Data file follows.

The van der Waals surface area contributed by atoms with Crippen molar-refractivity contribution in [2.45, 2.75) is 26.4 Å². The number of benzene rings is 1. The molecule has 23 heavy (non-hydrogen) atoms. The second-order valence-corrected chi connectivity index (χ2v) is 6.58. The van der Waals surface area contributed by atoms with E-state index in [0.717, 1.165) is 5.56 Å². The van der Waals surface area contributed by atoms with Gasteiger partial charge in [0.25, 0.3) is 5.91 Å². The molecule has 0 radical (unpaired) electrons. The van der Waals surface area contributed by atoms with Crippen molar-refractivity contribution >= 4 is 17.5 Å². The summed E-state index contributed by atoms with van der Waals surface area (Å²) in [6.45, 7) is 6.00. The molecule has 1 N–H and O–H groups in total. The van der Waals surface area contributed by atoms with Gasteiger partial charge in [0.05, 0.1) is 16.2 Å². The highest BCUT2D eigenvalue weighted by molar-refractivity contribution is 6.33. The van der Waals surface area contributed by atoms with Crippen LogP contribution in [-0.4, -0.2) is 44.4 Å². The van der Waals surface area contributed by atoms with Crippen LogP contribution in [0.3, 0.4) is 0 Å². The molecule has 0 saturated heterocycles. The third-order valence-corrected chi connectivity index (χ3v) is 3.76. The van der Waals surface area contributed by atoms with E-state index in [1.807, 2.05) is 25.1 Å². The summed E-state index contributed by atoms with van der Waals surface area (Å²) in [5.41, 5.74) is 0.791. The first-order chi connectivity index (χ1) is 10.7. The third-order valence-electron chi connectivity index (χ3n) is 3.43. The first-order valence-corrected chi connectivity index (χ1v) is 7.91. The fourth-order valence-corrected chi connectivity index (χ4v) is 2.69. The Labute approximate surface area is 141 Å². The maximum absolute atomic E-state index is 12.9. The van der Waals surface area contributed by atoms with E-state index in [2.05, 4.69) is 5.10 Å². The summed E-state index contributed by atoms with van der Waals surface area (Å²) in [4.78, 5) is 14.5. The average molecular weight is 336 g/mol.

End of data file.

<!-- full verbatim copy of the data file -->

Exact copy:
The van der Waals surface area contributed by atoms with Crippen molar-refractivity contribution in [2.45, 2.75) is 26.4 Å². The number of benzene rings is 1. The molecule has 23 heavy (non-hydrogen) atoms. The second-order valence-corrected chi connectivity index (χ2v) is 6.58. The van der Waals surface area contributed by atoms with E-state index in [0.717, 1.165) is 5.56 Å². The van der Waals surface area contributed by atoms with Gasteiger partial charge in [0.25, 0.3) is 5.91 Å². The molecule has 0 radical (unpaired) electrons. The van der Waals surface area contributed by atoms with Crippen molar-refractivity contribution >= 4 is 17.5 Å². The summed E-state index contributed by atoms with van der Waals surface area (Å²) in [6.45, 7) is 6.00. The molecule has 1 N–H and O–H groups in total. The van der Waals surface area contributed by atoms with Gasteiger partial charge in [0.05, 0.1) is 16.2 Å². The highest BCUT2D eigenvalue weighted by molar-refractivity contribution is 6.33. The van der Waals surface area contributed by atoms with Crippen LogP contribution in [-0.4, -0.2) is 44.4 Å². The van der Waals surface area contributed by atoms with Crippen LogP contribution in [0.3, 0.4) is 0 Å². The molecule has 0 saturated heterocycles. The third-order valence-corrected chi connectivity index (χ3v) is 3.76. The van der Waals surface area contributed by atoms with E-state index in [1.807, 2.05) is 25.1 Å². The summed E-state index contributed by atoms with van der Waals surface area (Å²) in [5.41, 5.74) is 0.791. The first-order chi connectivity index (χ1) is 10.7. The third-order valence-electron chi connectivity index (χ3n) is 3.43. The first-order valence-corrected chi connectivity index (χ1v) is 7.91. The fourth-order valence-corrected chi connectivity index (χ4v) is 2.69. The Labute approximate surface area is 141 Å². The maximum absolute atomic E-state index is 12.9. The van der Waals surface area contributed by atoms with E-state index in [2.05, 4.69) is 5.10 Å². The summed E-state index contributed by atoms with van der Waals surface area (Å²) in [4.78, 5) is 14.5. The average molecular weight is 336 g/mol.